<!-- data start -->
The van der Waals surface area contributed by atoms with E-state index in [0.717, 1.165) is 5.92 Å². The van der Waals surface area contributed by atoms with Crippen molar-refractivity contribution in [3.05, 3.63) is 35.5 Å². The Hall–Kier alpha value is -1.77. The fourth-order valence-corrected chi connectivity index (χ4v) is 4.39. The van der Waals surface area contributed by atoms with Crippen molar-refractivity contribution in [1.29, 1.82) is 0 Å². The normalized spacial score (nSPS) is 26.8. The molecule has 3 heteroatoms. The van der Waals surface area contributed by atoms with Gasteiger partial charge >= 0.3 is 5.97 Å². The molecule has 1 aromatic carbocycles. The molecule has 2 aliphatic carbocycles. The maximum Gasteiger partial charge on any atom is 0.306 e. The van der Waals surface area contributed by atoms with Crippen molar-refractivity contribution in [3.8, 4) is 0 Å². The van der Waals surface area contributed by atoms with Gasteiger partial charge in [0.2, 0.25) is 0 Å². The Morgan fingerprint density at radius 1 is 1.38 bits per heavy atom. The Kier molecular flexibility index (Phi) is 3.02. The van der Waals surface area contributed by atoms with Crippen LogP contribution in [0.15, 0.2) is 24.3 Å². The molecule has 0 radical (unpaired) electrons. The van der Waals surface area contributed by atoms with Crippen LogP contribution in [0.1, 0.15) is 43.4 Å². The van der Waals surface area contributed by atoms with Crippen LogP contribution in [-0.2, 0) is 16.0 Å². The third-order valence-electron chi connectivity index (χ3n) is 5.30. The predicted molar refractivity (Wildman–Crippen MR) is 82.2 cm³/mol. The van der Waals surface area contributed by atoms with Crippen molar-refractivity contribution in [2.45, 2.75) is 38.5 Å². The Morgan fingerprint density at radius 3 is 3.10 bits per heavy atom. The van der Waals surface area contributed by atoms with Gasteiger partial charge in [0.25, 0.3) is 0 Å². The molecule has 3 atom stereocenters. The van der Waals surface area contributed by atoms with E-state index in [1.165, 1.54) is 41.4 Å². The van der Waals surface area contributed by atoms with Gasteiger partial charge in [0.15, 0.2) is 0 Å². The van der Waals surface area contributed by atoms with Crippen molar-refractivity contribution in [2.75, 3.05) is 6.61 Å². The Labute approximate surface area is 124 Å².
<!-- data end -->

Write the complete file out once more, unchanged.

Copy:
The van der Waals surface area contributed by atoms with E-state index in [0.717, 1.165) is 5.92 Å². The van der Waals surface area contributed by atoms with Crippen molar-refractivity contribution in [3.05, 3.63) is 35.5 Å². The Hall–Kier alpha value is -1.77. The fourth-order valence-corrected chi connectivity index (χ4v) is 4.39. The van der Waals surface area contributed by atoms with Crippen molar-refractivity contribution in [1.29, 1.82) is 0 Å². The normalized spacial score (nSPS) is 26.8. The molecule has 3 heteroatoms. The van der Waals surface area contributed by atoms with Gasteiger partial charge >= 0.3 is 5.97 Å². The molecule has 1 aromatic carbocycles. The molecule has 2 aliphatic carbocycles. The maximum Gasteiger partial charge on any atom is 0.306 e. The van der Waals surface area contributed by atoms with Crippen molar-refractivity contribution in [3.8, 4) is 0 Å². The van der Waals surface area contributed by atoms with Gasteiger partial charge in [0.2, 0.25) is 0 Å². The Morgan fingerprint density at radius 1 is 1.38 bits per heavy atom. The Kier molecular flexibility index (Phi) is 3.02. The van der Waals surface area contributed by atoms with Crippen LogP contribution in [0.15, 0.2) is 24.3 Å². The molecule has 0 radical (unpaired) electrons. The van der Waals surface area contributed by atoms with Crippen LogP contribution in [0.1, 0.15) is 43.4 Å². The van der Waals surface area contributed by atoms with Crippen LogP contribution in [-0.2, 0) is 16.0 Å². The third-order valence-electron chi connectivity index (χ3n) is 5.30. The predicted molar refractivity (Wildman–Crippen MR) is 82.2 cm³/mol. The van der Waals surface area contributed by atoms with Crippen molar-refractivity contribution in [2.45, 2.75) is 38.5 Å². The Morgan fingerprint density at radius 3 is 3.10 bits per heavy atom. The van der Waals surface area contributed by atoms with Gasteiger partial charge in [0.25, 0.3) is 0 Å². The molecule has 3 atom stereocenters. The van der Waals surface area contributed by atoms with E-state index in [1.165, 1.54) is 41.4 Å². The van der Waals surface area contributed by atoms with Gasteiger partial charge in [0.15, 0.2) is 0 Å². The van der Waals surface area contributed by atoms with Crippen molar-refractivity contribution in [2.75, 3.05) is 6.61 Å². The Labute approximate surface area is 124 Å².